Food & Daily life
Life without a safety net
Food is considered essential to hospitality and Cameroonians will go out of their way to feed a guest, even when they have little to offer.
Life is a struggle for poor families, who rely on growing their own food through subsistence farming. If drought or floods destroy harvests, there is no welfare system to which people can turn.
In traditional communities, women are seen as responsible for household work and face discrimination in a male-oriented society. However, perceptions are changing slowly.
In 2011, two women ran for the presidency of Cameroon and 25 women became members of parliament (out of 180 MPs).
Meals and snacks
Because of the high rainfall and good growing conditions in many regions, Cameroonians grow a wide range of crops. Meat and fish are also plentiful (for those who can afford them). With an abundance of home-grown produce, the country’s cuisine is known as one of the widest in west Africa.
In restaurants, French-style dishes are particularly popular, drawing on a range of ingredients. Cafes and small eateries – sometimes called ‘chop’ bars – focus on chicken, fish and chips. The chips can be made out of potato, yam or plantain.
On the street
Street vendors offer barbecued kebabs of meat or fish (known as brochettes), often with a spicy sauce such as maggi. In the south, fried plantains and cassava are sold. Sweet snacks such as doughnuts and pastries are also popular.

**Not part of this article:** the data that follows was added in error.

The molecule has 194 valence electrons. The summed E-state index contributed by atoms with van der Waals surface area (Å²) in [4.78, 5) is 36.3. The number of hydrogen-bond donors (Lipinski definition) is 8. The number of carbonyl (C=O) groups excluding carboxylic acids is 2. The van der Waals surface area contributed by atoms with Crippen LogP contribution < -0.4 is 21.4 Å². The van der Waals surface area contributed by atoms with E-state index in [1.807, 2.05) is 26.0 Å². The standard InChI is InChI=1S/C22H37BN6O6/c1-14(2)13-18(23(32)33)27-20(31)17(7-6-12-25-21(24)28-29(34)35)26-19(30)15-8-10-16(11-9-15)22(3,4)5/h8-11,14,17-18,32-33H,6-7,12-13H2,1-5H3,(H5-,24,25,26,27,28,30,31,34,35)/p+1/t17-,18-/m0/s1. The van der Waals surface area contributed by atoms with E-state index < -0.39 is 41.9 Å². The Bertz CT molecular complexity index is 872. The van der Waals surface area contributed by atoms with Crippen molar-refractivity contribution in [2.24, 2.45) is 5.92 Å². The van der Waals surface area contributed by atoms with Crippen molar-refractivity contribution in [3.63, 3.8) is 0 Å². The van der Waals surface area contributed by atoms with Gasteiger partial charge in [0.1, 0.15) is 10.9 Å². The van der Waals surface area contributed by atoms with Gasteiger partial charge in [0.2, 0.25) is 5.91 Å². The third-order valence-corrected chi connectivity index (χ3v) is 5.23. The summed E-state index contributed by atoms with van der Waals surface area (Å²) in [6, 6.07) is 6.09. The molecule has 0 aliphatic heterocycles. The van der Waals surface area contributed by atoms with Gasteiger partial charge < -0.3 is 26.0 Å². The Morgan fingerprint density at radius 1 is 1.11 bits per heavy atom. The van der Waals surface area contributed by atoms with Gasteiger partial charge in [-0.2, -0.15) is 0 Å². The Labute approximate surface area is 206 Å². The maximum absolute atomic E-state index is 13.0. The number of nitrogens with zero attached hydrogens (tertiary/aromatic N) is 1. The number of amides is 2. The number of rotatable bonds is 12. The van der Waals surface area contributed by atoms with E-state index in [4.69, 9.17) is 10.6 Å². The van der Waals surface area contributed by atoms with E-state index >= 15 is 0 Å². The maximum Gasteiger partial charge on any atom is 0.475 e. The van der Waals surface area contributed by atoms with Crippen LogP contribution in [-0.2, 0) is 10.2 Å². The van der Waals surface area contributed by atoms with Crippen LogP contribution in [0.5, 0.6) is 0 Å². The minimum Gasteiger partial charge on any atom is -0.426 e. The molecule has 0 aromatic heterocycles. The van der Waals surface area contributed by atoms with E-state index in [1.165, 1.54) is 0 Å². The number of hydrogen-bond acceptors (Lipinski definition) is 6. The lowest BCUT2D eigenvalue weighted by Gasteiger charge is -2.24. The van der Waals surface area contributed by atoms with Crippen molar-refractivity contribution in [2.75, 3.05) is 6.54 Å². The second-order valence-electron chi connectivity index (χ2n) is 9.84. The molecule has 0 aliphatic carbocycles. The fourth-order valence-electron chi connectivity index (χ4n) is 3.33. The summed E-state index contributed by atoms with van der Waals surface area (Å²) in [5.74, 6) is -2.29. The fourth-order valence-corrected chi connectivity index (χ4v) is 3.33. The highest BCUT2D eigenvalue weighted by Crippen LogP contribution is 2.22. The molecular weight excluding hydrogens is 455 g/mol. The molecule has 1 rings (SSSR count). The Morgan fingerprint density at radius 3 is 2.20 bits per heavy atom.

For family meals, Cameroonian cooking often involves preparing a sauce of meat, fish or vegetables to accompany a carbohydrate staple of rice, millet, corn or tubers, such as taro or cocoyam – see Climate & Agriculture.
In the north, meals are often based around maize and millet and peanut or palm oil sauces are common. In the south, yams, cassava and plantains are more often used in dishes.
Kola nuts are popular in Cameroon. Chewed for their bitter juice, which acts as a mild stimulant, kola nuts are often exchanged as gifts. Along the coast, coconuts are another important nut
And to drink?
Popular home-brewed beverages include millet (bilibili) and corn (kwatcha) beer. Palm wine (matango) is also popular in the south and along the coast.
Though coffee is grown as a cash crop in certain parts of Cameroon, locals more often drink the instant variety. Coffee stalls open up early in the morning, serving locals with bread and fillings for breakfast. Later in the day, tea and green tea are more popular as a hot drink.
When it’s time to relax, locals often head to the buvettes, small bars serving beer, lager and soft drinks. However, if you’re looking for a bit of peace and quiet, these bars aren’t always the best place, since music or television often blares out.